The methodology used to hand out money has been one of the biggest tensions among capitals since the recovery fund blueprint was published by the European Commission in May. The Frugals have complained that the likes of Poland are getting too much, while Hungary argues that it is losing out as compared with neighbours. A fresh complication has also emerged after Mr Michel proposed that 30 per cent of the aid be only handed out after 2021, when the GDP impact of the pandemic can be factored in. Big beneficiaries like Italy and Greece have warned this introduces a huge new element of uncertainty as they will not have a clear idea of how much money they are eligible to get until after next year. Some diplomats expect this component to be whittled down to as little as 10 per cent of the total aid.
Chart du jour: Brexit bruises
Parts of the UK that voted to leave the EU have suffered the biggest economic hit since the 2016 referendum, according to new research that suggests Brexit is likely to further complicate efforts to level up underperforming regions. (chart via FT)
Academic researchers and pharma companies have been targeted by Russian-backed hackers © AP
Russian intelligence services are suspected to be behind attempts to hack pharma companies developing Covid-19 vaccines, the UK, US and Canada have warned. The FT reports that the attackers are likely to be the same group that was behind the theft of emails from the Democratic National Committee ahead of the 2016 US election:
Intelligence officials said the group used a variety of tools and techniques. However, they would not confirm whether any attempts to steal intellectual property from vaccine researchers had been successful.
Dmitry Peskov, president Vladimir Putin’s spokesman, told the FT: “We do not have information on who could have hacked pharmaceutical companies and research centers in the UK. ‘We can say one thing: Russia has nothing to do with these attempts. We do not accept such accusations.’”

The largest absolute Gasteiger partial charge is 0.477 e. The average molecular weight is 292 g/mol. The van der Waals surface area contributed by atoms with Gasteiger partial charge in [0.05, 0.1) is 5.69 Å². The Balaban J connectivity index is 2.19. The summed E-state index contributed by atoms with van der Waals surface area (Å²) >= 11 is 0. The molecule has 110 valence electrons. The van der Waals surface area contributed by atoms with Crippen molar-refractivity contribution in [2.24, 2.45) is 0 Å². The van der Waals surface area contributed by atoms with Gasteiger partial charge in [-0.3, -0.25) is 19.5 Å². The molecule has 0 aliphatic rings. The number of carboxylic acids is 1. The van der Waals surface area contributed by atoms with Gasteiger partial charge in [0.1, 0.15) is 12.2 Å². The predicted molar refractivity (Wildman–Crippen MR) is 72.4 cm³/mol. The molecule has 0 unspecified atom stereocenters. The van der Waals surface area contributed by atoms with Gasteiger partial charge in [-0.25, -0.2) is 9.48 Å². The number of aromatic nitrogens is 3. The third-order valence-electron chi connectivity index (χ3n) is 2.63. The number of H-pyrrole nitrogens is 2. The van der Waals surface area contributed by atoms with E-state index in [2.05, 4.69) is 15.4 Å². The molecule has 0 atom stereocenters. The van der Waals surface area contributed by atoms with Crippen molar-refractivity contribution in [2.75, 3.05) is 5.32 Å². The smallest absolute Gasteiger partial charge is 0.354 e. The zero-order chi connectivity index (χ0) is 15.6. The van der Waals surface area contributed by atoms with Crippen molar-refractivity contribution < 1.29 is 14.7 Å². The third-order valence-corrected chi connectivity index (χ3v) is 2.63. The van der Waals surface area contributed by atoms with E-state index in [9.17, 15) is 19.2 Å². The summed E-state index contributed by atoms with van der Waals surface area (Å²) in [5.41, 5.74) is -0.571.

EU judges have delivered a second major blow to Brussels in as many days, this time striking down a data-transfer agreement with the US over fears about spying on European citizens. The European Court of Justice on Thursday said the so-called “Privacy Shield” agreement that allows US companies to transfer the private information of EU citizens across the Atlantic is illegal due to insufficient data protection rights in the US. The ruling is another major victory for Austrian privacy activist Max Schrems. Javier Espinoza reports.
Former prime minister Zoran Zaev, leader of the social democrats in North Macedonia © Reuters
North Macedonia’s pro-European social democrats have declared a narrow victory in the country’s first election since a landmark name change, raising hopes of accelerating the country’s EU accession process. (The Guardian)
The wounds of Srebrenica
Twenty-five years on from Europe’s worst genocide since the Holocaust, Valerie Hopkins reports on why the reckoning over the crimes against Bosnia’s Muslims in Srebrenica remain unresolved. (FT)
Let’s go round again
Poland’s main opposition party, the centre-right Civic Coalition, has lodged an official complaint against last Sunday’s presidential election, with its leader claiming that the contest did “not meet democratic standards”. (FT)
Merkel’s last rodeo
The New York Times takes a look at how the pandemic is coming to shape the legacy of the German chancellor and her 15 years leading Europe’s biggest economy:
“Expectations for Ms Merkel’s leadership are high. But while this may be her last rodeo, many expect the same cautious pragmatism and reluctance to take bold, transformative steps that have characterised her time in office and her response to past European crises.
As a politician, Ms Merkel, soon to be 66, remains, as ever, deliberately opaque, allowing many to imagine her support for their own preferred outcomes. But as much as she is committed to the European Union, she has consistently sought that sweet spot where German and European interests align, guided by German public opinion and her own careful personality.”
Europe’s smallest superpower
The Economist’s Charlemagne tracks how Ireland has managed to punch far above its weight as the EU’s smallest diplomatic powerhouse.
Spain’s leaders came together on Thursday for a ceremony in Madrid to mourn the country’s victims of the pandemic. More than 28,000 people have died in the country from Covid-19. King Felipe VI led the tributes, saying that the Spanish people had shown “courage, morality and determination in the face of adversity”. (El País)
France will require masks to be worn in indoor public spaces from next week, accelerating previous plans to introduce the measure from next month. (Le Monde)
Coming up on Friday
The European Council summit begins with leaders’ doorsteps from 9.00 (CET). They’re expected to carry on negotiating until at least late Saturday evening.
*Holiday notice: the Brussels Briefing is heading off for its summer break. We’ll be back with you in September.